The standard form of Rhapis excelsa is what many of the cultivars are derived from, dwarfs and mini-dwarfs are a product of years of cultivation, mostly by the Japanese.
The method of cross pollination of plants and careful selection based upon the most desirable characteristics (size, leaf shape, color and/or variegation (strip or spot).
This takes many years and lots of plants! Sports are a group of palms that are found usually in field grown plants, mostly among the Rhapis excelsa ‘standard’, an example is R.e.’Taiheiden’.
Ideal temperature for maximum root growth is 15-60° C (60-87° F) and the best time to transplant, divide or remove pups is in the spring and fall.
Never plant a Rhapis in too large a pot for its roots, they do somewhat better when roots are slightly crowded. Never let plant completely dry out or be left soggy with wet feet, as root rot will soon kill your Lady palm.
The Rhapis Excelsa is hardy to about 20° F (-7° C) and is somewhat more root hardy. Leaves start to show damage at about 25° F so if temperatures are in the forecast to fall within, or below this level, one should take action to protect them.
In the 1980s Texas saw two big freezes, one in ’83 and again in ’89, temperatures went down into the teens and in one year temperatures remained below freezing for 72 hours. Most all the Rhapis were killed to the ground but many regrew form their roots and quickly reestablished themselves with vengeance.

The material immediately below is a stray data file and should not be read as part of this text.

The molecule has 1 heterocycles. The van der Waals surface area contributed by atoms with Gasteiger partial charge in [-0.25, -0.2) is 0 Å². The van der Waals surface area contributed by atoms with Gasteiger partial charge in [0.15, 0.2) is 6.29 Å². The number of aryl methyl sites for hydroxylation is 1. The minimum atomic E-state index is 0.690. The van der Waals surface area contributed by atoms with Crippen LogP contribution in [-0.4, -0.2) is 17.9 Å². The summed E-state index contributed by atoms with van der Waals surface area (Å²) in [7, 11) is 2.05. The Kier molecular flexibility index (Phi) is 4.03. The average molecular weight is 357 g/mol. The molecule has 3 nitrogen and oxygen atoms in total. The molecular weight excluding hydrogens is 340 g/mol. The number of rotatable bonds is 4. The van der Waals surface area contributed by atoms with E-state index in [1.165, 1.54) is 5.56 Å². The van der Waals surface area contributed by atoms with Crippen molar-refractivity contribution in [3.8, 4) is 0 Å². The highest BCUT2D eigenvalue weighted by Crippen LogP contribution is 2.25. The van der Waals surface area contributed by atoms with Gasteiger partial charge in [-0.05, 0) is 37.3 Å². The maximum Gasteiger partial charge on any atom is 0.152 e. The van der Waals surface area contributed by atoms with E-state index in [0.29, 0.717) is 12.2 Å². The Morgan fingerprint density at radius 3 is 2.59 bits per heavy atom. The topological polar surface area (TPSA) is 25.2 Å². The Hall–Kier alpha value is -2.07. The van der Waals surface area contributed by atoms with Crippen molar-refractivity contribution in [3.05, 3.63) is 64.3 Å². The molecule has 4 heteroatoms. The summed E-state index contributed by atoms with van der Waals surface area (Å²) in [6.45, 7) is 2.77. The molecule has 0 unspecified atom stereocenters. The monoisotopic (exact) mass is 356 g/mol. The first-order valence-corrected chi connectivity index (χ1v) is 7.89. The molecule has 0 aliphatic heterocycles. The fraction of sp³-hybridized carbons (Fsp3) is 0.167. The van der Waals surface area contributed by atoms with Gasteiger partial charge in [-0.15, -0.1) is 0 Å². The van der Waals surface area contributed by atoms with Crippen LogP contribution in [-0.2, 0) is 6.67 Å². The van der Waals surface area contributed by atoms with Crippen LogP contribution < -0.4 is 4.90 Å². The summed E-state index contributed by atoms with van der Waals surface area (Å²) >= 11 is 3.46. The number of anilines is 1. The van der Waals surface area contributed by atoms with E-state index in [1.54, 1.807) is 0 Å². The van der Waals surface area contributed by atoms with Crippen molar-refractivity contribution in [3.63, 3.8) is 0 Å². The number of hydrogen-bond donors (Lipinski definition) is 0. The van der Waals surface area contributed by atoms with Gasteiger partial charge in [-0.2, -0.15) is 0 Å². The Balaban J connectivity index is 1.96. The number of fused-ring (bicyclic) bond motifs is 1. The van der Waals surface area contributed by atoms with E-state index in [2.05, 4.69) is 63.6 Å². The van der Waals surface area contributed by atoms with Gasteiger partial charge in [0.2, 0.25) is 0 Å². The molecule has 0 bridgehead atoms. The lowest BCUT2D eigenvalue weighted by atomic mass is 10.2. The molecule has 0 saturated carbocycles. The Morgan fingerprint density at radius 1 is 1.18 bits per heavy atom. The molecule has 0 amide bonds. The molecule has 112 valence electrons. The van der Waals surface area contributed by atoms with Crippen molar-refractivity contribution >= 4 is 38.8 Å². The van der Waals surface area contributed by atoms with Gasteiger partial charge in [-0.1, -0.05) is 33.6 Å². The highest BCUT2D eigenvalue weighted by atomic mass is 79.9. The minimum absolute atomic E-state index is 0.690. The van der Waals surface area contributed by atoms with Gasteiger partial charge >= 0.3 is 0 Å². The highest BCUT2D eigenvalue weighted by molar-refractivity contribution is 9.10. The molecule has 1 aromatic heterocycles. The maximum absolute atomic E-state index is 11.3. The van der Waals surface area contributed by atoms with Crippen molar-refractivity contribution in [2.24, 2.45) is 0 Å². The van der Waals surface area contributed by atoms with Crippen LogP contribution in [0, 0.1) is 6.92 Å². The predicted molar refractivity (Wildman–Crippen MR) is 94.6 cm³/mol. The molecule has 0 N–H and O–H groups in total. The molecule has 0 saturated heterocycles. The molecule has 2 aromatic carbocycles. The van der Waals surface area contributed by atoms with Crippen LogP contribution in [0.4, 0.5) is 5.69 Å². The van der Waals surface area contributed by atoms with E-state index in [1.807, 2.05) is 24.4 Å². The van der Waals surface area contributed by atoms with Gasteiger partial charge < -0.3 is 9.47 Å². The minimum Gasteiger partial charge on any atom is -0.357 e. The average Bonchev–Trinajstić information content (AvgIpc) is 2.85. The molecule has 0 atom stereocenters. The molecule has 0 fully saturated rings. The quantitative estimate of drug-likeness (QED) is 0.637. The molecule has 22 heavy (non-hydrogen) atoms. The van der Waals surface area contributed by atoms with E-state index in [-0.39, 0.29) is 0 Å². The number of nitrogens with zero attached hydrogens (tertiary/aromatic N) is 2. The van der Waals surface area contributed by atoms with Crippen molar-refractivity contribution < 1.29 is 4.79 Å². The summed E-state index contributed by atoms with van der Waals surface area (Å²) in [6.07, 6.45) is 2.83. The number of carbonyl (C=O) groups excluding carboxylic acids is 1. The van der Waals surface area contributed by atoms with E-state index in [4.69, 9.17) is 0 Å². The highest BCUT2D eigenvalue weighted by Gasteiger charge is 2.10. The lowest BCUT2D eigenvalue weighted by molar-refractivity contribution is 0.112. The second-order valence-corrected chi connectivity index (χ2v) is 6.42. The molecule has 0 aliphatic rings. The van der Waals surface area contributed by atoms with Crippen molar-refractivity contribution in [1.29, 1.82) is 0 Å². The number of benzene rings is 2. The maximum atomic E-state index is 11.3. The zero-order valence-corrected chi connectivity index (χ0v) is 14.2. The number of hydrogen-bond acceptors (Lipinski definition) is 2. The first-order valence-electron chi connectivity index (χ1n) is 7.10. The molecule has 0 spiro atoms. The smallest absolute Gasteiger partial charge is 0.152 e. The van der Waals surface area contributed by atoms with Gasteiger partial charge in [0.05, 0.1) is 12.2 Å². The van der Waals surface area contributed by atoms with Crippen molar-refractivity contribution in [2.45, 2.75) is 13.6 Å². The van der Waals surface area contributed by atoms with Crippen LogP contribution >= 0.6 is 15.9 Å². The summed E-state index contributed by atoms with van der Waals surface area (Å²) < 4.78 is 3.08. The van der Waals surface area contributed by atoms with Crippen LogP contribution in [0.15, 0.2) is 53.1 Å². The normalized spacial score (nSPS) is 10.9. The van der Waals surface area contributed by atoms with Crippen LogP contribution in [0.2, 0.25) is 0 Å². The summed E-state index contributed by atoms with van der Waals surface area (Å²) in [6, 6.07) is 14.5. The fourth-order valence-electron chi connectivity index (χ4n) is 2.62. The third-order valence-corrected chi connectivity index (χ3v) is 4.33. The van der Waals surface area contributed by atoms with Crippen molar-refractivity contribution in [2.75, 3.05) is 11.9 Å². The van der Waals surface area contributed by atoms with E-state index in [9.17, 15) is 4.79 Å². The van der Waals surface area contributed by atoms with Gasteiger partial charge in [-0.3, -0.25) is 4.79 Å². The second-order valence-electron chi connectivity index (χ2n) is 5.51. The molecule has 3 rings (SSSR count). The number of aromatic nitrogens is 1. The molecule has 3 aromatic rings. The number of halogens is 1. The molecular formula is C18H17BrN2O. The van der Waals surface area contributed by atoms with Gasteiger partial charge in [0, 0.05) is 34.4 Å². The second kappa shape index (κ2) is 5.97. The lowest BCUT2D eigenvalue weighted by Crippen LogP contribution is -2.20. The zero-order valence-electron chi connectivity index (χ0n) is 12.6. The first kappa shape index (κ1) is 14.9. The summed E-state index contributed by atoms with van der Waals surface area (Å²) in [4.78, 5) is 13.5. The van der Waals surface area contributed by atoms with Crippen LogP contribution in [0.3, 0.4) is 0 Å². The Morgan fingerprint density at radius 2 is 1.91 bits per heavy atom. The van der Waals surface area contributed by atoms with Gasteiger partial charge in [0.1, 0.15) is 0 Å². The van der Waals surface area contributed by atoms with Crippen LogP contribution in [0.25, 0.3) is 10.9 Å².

Lady palms once established are a tough, hardy bunch of gals and they should be used more often in landscape plantings. They do well growing under trees, overhangs and against east (receiving only morning light) and north sides of building, homes, and walls.
They can take morning light even here in South Texas, but do much better in a shaded but with some (bright filtered light) growing area. They also make wonderful house plants and there are many dwarf verities to choose from…
Disease and Insect Problems
Kansochiku (Rhapis excelsa), are among the fortunate of the ornamental plants as they are less susceptible to diseases and insect damage.
Although plants can be damaged by noxious insects such as mites and scale and the lack of fresh air, poor growing conditions and proper gardening hygiene can cause diseases to set in.
One must take safeguards against insect and disease by a careful inspection of plants at least once a week.
Brown spot is caused by high humidity and low temperatures, which shows up usually on the older leaves as brown spots. This can spread quite rapidly to other plants especially if grouped too close together. Leaves should be treated with a fungicide such as Banrot or Captan at monthly intervals and be sure to treat all other plants as well.
Root rot is caused by poor drainage or by excessive watering and fertilizing. Symptoms of root rot include drooping leaves, change in the color of leaves, as tips turn a reddish brown and the loss of the plants vitality.
Immediate action must be taken, by removing plant from pot, wash the roots thoroughly with fresh clean water, remove rooting roots, and re-plant in a well draining potting medium. Keep plant out of full sun light, provide good air ventilation and do not fertilize until plant shows signs of recovery.